Five Native Ind. Trees Planted Around Grace College Campus
Saturday, December 3, 2016 1:02 AM
Grace College added some trees to its campus Friday.
NIPSCO and Arbor Metrics Systems Regional Project Manager Caryl Schwaller (C) speaks with Grace College Environmental Ethics students about the Swamp White Oak tree. Photo provided.
Grace College Environmental Ethics students assisted and heard from local NIPSCO and Arbor Metrics Systems Regional Project Manager Caryl Schwaller and Utility Arborist Chelsea Nepodal on Friday as they planted five native trees from Dogwood Hills Tree Farm on the Grace College campus.
NIPSCO donated five trees supplied by Dogwood Hills Tree Farm that are native to Indiana which were planted around the Grace College campus Friday.
The tree species included two Red Oak trees, two Burr Oak trees, and one Swamp White Oak tree. Seventeen students observed and assisted in planting and mulching as the trees were planted at various locations around campus.
“The students were excited to put the principles we have been learning about in class into practice. Projects like these are what will ensure that Grace continues to be a beautifully green campus into the future,” said Dr. Nate Bosch, executive director of Center For Lakes and Streams at Grace College.
The trees planted are species native to Indiana and are part of Grace College’s strategy to create more green space on campus.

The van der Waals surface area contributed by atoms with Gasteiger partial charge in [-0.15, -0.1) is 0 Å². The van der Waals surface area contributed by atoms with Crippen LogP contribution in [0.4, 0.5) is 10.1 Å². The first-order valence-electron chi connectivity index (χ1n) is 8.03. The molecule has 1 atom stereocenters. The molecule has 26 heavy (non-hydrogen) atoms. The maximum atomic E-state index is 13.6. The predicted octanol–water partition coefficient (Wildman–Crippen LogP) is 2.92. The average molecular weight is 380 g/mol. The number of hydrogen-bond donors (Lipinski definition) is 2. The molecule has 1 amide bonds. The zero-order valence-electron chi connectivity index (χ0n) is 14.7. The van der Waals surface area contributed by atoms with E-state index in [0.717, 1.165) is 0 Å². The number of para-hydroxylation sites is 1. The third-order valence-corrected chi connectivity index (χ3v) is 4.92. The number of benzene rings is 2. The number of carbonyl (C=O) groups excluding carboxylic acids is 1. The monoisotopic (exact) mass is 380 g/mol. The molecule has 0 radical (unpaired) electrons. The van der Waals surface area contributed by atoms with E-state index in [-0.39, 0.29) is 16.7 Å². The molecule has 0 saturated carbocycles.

Jeff Buriff, supervisor of groundskeeping on the Grace College campus, and the groundskeeping team continue to enhance green space at Grace College which provides opportunities to students. Last month, Grace College & Seminary’s grounds team recently received the Green Star Honor Award from the Professional Grounds Management Society (PGMS) to recognize excellence in grounds management.
Trees not only assist with campus aesthetics, but are intentionally placed to assist in cutting energy costs as they shade buildings. Schwaller explained that trees provide many environmental benefits and also spoke with students about the distinctive characteristics of each tree. She also added that it is important to plant, “The right tree in the right place,” to avoid interference with utility lines and power lines. Residents and businesses hoping to plant native trees should always call 811 before digging.